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The Symphony of Advent

Rev. William Seifert

One of my favorite musical works is Brahms German Requiem. It pulses with an authority. It draws from the rich well of choral and orchestral tones to swaddle the hearer in a warm fabric of sound that refreshes the soul. All truly great music captures the heart of the hearer and converts a passive listener into one who drinks of a mystery -- an event that sounds can barely capture.

Advent is symphonic. Like a Brahms chorus, the harmonies are lush and the changes subtle but full of vibrant life. The "motif" of the Creation heard in throughout season. The choirs of heaven sing the opening chords of redemption -- the promises made through the prophets of the Messiah -- and forecast of the reign of God.

Advent is symphonic. It is not a time to merely ready oneself for Christmas. It is a time to be riveted by the majesty of the Incarnation, by the truth that "Once in David's Royal City stood a lowly cattle shed, where a Mother laid her baby in a manger for his bed. Mary was that Mother mild, Jesus Christ her little Child."

Yet, the reality remains that Advent has become a "muffled" carol, overcome by blaring commercial festivity and a secularized vision of holiday. A time of the year when warm feelings, fond friends and one's family get exalted and people can be openly kind and cheerful. There's more to the Hymn of Advent than that, but the warmth rises from coals of Faith that need the breath of God to break into a blazing flame -- giving Light in the darkness.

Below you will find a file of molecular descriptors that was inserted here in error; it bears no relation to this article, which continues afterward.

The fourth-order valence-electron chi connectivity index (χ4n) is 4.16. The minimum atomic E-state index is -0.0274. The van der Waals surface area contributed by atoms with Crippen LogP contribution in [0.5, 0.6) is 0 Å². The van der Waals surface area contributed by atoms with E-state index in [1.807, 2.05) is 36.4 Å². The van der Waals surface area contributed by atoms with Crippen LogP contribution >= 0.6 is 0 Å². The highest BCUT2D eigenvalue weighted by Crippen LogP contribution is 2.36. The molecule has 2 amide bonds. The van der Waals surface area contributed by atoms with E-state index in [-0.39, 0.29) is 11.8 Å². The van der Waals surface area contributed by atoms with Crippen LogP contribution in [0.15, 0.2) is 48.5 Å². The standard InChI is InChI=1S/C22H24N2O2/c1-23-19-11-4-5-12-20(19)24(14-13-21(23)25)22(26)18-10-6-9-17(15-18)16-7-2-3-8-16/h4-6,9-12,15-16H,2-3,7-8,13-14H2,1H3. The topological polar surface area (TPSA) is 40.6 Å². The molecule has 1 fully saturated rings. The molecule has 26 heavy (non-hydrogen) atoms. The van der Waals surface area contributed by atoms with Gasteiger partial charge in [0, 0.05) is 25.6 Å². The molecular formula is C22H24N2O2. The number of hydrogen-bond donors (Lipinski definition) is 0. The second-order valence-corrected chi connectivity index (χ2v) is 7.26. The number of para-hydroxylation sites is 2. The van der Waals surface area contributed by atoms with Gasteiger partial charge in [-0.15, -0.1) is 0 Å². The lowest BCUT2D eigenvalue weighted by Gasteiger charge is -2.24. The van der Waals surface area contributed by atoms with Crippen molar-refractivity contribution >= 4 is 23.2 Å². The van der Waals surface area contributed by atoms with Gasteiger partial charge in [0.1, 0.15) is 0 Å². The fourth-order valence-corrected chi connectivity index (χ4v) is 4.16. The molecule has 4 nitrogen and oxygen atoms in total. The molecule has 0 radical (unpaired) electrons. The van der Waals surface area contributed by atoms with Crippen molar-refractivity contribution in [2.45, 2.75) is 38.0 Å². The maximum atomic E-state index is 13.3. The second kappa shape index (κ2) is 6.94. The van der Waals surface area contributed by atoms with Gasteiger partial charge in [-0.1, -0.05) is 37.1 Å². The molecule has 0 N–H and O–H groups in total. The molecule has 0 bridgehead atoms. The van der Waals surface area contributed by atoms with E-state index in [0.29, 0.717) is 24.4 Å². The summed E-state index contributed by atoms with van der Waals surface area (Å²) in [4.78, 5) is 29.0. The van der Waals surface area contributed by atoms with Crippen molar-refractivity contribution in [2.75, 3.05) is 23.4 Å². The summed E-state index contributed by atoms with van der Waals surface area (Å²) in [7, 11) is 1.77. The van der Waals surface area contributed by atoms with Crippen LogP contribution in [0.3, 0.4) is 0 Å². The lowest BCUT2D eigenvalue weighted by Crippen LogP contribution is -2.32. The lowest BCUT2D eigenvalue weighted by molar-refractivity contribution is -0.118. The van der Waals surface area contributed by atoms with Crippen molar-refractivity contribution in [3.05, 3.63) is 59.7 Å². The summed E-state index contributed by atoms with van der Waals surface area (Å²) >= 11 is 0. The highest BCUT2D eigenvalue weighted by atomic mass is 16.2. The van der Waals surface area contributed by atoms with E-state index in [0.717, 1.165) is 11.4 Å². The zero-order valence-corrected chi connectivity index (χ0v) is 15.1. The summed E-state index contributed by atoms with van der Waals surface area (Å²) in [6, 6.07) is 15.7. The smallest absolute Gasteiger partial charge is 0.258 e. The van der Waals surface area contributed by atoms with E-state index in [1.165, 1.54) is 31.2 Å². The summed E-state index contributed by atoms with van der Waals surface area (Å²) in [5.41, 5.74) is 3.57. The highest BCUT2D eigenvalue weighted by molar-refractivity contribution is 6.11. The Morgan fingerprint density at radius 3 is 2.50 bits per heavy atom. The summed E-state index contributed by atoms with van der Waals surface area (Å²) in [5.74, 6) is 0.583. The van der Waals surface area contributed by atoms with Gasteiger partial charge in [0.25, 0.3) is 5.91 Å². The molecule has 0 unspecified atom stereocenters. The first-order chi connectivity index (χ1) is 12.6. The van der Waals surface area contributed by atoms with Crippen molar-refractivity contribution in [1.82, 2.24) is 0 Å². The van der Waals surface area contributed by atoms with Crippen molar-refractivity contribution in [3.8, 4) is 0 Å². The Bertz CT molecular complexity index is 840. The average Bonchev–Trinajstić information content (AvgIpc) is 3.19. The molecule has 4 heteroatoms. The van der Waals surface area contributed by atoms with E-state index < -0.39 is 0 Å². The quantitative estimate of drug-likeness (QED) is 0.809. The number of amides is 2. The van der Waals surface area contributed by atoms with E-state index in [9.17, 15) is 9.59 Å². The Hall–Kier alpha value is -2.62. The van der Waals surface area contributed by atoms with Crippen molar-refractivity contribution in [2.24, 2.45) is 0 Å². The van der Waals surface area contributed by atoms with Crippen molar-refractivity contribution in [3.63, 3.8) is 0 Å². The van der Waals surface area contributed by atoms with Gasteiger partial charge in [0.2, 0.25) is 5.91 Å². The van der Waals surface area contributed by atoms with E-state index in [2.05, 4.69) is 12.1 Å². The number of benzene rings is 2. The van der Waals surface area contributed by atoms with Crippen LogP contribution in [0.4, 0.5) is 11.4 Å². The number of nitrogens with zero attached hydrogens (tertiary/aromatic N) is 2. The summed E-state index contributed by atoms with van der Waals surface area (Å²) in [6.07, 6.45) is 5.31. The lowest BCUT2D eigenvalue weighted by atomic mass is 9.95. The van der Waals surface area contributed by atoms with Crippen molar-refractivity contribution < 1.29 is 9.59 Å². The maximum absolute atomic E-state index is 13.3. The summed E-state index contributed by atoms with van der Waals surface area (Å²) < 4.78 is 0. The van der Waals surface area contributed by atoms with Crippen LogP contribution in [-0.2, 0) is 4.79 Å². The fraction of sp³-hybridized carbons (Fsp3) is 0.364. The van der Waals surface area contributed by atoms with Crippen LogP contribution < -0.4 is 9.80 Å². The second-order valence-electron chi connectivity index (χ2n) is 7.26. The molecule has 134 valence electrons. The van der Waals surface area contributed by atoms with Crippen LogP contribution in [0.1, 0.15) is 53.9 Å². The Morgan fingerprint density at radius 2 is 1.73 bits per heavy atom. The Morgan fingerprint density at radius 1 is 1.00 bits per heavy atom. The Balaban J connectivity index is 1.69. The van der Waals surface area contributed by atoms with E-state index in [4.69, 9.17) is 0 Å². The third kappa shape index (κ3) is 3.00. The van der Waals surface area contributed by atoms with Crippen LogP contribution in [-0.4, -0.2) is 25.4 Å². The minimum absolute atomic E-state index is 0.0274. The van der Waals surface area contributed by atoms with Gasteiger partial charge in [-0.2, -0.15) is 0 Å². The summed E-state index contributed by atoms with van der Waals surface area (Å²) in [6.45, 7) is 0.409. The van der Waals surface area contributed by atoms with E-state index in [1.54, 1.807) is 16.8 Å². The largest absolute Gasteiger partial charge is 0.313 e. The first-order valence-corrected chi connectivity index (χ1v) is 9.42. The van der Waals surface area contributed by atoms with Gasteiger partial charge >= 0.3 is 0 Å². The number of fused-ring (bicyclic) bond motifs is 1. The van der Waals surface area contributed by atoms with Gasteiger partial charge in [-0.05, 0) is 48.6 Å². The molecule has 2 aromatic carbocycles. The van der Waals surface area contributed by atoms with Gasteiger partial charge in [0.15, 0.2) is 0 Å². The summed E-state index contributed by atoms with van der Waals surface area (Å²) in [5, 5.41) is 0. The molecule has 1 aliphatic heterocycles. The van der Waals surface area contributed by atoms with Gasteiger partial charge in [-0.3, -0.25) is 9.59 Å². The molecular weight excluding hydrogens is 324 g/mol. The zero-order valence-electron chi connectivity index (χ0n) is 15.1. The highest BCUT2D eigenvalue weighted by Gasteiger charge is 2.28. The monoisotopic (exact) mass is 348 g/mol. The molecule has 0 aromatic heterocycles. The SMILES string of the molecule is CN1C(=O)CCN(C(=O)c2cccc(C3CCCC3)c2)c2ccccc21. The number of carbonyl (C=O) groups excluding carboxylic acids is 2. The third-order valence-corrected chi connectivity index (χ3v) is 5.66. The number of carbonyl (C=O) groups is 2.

Maybe that's what Christmas Carols are for. . . the breath of the Spirit arrives in the songs that lift the World's heart and mind beyond the mustered pettiness of daily life. The whole of Advent lifts our eyes once more to the God who saves us and to the hope of our ultimate salvation -- the coming of the Lord in glory. That's the point of Advent after all. The Christ who was once born in Bethlehem calls us to himself even now and our hope is fixed heavenward.

Nobody sings six verses of the "Once in David's Royal city." Too bad. The sixth verse tells it all: "Not in that poor lowly stable, with the oxen standing by, we shall see him; but in heaven set at God's right hand on high, when like stars his children crowned all in white shall wait around." The glory of Advent lies in the melody it puts forth that reaches its full grandeur among the saints and angels in the Presence of God.

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